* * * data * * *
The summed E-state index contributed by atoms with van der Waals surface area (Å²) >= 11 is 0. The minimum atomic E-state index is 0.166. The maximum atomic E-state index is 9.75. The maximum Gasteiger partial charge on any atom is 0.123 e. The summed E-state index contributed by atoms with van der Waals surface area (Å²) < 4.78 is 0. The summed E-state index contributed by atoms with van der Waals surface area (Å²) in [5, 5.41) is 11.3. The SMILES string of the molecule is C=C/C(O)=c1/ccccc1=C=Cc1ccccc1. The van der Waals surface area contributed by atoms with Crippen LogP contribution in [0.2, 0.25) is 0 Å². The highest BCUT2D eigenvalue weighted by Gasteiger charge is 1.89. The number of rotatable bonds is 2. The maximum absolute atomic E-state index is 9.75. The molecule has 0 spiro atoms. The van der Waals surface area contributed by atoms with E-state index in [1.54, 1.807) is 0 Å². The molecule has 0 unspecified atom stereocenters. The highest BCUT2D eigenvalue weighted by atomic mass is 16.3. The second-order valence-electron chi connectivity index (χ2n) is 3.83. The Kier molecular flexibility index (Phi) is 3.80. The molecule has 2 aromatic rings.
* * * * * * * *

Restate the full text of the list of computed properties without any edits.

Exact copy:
The summed E-state index contributed by atoms with van der Waals surface area (Å²) >= 11 is 0. The minimum atomic E-state index is 0.166. The maximum atomic E-state index is 9.75. The maximum Gasteiger partial charge on any atom is 0.123 e. The summed E-state index contributed by atoms with van der Waals surface area (Å²) < 4.78 is 0. The summed E-state index contributed by atoms with van der Waals surface area (Å²) in [5, 5.41) is 11.3. The SMILES string of the molecule is C=C/C(O)=c1/ccccc1=C=Cc1ccccc1. The van der Waals surface area contributed by atoms with Crippen LogP contribution in [0.2, 0.25) is 0 Å². The highest BCUT2D eigenvalue weighted by Gasteiger charge is 1.89. The number of rotatable bonds is 2. The maximum absolute atomic E-state index is 9.75. The molecule has 0 spiro atoms. The van der Waals surface area contributed by atoms with E-state index in [1.54, 1.807) is 0 Å². The molecule has 0 unspecified atom stereocenters. The highest BCUT2D eigenvalue weighted by atomic mass is 16.3. The second-order valence-electron chi connectivity index (χ2n) is 3.83. The Kier molecular flexibility index (Phi) is 3.80. The molecule has 2 aromatic rings.